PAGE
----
The United States will cancel the $800 import tax exemption policy!

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According to a report on the website of the Wall Street Journal on April 6, the U.S. market will severely crack down on an import method favored by Chinese cross-border e-commerce platforms such as Temu and SHEIN.

Cross-Border Knowledge learned that this method once allowed cheap clothing from China to flow into the United States duty-free and almost without censorship. But now, as part of a wider trade enforcement strategy, small parcels will come under greater scrutiny!

According to reports, the U.S. Department of Homeland Security said on April 5 that “small value exemption” shipments, that is, low-value packages that are usually sent directly to U.S. consumers, will be subject to stricter scrutiny, including investigating whether imported goods violate some U.S. regulations.

The U.S. Department of Homeland Security stated that the operation announced on the 5th will “expand the scope of targets” to conduct laboratory testing and key law enforcement operations.

The report pointed out that since packages worth less than US$800 sent directly from abroad do not need to pay tariffs, US Customs will not strictly examine them. As a result, the number of such packages sent to the United States has surged in recent years.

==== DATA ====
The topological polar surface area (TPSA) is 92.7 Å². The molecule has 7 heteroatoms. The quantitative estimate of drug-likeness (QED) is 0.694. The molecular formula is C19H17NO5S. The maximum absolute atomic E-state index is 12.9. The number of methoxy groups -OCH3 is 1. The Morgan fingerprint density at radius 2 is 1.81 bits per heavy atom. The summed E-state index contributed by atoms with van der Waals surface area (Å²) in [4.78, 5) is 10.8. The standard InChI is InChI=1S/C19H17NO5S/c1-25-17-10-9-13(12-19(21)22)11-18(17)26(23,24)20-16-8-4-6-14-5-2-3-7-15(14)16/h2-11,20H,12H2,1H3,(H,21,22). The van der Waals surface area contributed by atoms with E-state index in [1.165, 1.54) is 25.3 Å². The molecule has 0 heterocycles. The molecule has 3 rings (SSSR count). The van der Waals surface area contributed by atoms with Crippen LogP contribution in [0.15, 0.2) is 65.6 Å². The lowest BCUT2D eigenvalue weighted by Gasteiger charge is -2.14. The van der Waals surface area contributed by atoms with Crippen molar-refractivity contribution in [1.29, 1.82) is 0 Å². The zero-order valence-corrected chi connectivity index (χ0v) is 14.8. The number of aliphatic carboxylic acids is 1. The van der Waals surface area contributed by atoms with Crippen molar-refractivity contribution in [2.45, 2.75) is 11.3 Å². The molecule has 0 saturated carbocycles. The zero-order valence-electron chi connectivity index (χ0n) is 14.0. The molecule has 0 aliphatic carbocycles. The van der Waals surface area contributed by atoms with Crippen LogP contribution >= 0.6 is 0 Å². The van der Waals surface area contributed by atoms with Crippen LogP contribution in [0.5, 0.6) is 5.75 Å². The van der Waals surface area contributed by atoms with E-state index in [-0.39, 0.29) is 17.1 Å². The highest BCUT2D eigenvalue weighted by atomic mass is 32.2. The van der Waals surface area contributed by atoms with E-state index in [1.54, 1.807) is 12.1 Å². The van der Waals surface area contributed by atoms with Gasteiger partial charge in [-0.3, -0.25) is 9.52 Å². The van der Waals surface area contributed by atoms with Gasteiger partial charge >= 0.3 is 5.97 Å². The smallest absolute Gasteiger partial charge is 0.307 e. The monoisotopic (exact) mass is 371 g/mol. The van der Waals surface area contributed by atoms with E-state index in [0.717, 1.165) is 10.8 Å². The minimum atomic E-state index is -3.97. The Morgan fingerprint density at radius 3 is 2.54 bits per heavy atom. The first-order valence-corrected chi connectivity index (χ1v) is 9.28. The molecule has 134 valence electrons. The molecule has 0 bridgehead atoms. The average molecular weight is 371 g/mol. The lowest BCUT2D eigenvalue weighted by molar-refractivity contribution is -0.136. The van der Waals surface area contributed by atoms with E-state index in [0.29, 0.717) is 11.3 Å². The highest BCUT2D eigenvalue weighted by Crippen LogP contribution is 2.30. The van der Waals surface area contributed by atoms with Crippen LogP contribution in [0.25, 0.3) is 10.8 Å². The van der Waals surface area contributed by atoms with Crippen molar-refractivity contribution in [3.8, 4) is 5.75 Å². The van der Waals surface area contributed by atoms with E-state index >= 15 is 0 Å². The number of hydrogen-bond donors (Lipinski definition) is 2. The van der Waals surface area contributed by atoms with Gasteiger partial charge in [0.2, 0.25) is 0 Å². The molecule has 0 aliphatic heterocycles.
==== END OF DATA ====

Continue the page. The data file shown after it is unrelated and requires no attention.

About 1 billion such packages will enter the United States this way in 2023, most of them from China. One report said Temu and SHEIN most likely accounted for nearly a third of small-value exempt shipments.

Temu has previously said that accusations that it uses forced labor are unfounded and that the company’s development does not rely on “small exemptions” clauses. SHEIN has also stated that the company has “zero tolerance” for forced labor and that the “small exemption” clause is not the key to its success.

Why does this policy need to be changed?

It is worth noting that the new “minimum” rules proposed by the United States may cause countries to pay different tariffs on goods imported into the United States, and some countries may even lose this right completely.

Under the current Trade Facilitation and Trade Enforcement Act, the minimum tax threshold for U.S. imports is set at $800. However, U.S. lawmakers have been seeking to reform this provision in recent years, particularly affected by the issue of tax exemptions for low-value e-commerce imports. According to the Wall Street Journal, the resulting tax losses amounted to approximately $67 billion.

Republican Congresswoman Maria Elvira Salazar formally introduced the Americas Act on March 6, providing clear direction for the new minimum rules.

The bill promises $14 billion in financial support to domestic textile manufacturing to incentivize nearshoring. The bill’s sponsors propose raising taxes to fund nearshoring by adjusting the minimum tax rate.

Although the Americas Act is still in its early stages and has not yet been fully reviewed and voted on by the U.S. legislative system, calls for lowering the $800 minimum threshold are growing.

A person familiar with the U.S. e-commerce industry said: “If the bill is passed, it will have a profound impact on importers and e-commerce logistics providers. To ensure that goods can avoid the minimum threshold, more regulations may appear.” Creative declaration’, and import business (especially air freight) will bear the brunt of the impact.”

However, the source also pointed out that since the presidential election in November has made U.S. politics full of uncertainty in the short term, there is doubt that the bill can be passed smoothly.